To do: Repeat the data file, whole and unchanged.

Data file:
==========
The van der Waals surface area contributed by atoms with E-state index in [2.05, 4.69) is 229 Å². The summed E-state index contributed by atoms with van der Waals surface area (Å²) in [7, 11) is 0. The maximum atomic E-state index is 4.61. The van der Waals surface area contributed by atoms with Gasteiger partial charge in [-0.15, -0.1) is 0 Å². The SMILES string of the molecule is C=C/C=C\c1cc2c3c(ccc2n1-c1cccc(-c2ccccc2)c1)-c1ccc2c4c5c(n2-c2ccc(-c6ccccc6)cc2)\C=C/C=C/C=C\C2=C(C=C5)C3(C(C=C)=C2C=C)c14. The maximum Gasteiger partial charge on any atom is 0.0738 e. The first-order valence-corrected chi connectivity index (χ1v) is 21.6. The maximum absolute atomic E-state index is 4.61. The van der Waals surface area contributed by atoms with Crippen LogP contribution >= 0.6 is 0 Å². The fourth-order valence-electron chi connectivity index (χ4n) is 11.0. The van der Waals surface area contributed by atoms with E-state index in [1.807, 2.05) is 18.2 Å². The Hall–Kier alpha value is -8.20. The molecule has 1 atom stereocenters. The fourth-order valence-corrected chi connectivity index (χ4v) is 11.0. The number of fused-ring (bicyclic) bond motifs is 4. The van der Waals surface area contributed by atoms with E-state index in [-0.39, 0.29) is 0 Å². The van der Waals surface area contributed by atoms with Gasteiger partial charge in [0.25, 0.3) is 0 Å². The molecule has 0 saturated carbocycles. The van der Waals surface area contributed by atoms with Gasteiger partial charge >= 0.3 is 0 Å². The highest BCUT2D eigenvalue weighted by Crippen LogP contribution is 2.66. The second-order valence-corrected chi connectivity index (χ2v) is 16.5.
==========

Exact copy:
The van der Waals surface area contributed by atoms with E-state index in [2.05, 4.69) is 229 Å². The summed E-state index contributed by atoms with van der Waals surface area (Å²) in [7, 11) is 0. The maximum atomic E-state index is 4.61. The van der Waals surface area contributed by atoms with Gasteiger partial charge in [-0.15, -0.1) is 0 Å². The SMILES string of the molecule is C=C/C=C\c1cc2c3c(ccc2n1-c1cccc(-c2ccccc2)c1)-c1ccc2c4c5c(n2-c2ccc(-c6ccccc6)cc2)\C=C/C=C/C=C\C2=C(C=C5)C3(C(C=C)=C2C=C)c14. The maximum Gasteiger partial charge on any atom is 0.0738 e. The first-order valence-corrected chi connectivity index (χ1v) is 21.6. The maximum absolute atomic E-state index is 4.61. The van der Waals surface area contributed by atoms with Crippen LogP contribution >= 0.6 is 0 Å². The fourth-order valence-electron chi connectivity index (χ4n) is 11.0. The van der Waals surface area contributed by atoms with E-state index in [1.807, 2.05) is 18.2 Å². The Hall–Kier alpha value is -8.20. The molecule has 1 atom stereocenters. The fourth-order valence-corrected chi connectivity index (χ4v) is 11.0. The number of fused-ring (bicyclic) bond motifs is 4. The van der Waals surface area contributed by atoms with E-state index in [-0.39, 0.29) is 0 Å². The van der Waals surface area contributed by atoms with Gasteiger partial charge in [0.25, 0.3) is 0 Å². The molecule has 0 saturated carbocycles. The van der Waals surface area contributed by atoms with Gasteiger partial charge >= 0.3 is 0 Å². The highest BCUT2D eigenvalue weighted by Crippen LogP contribution is 2.66. The second-order valence-corrected chi connectivity index (χ2v) is 16.5.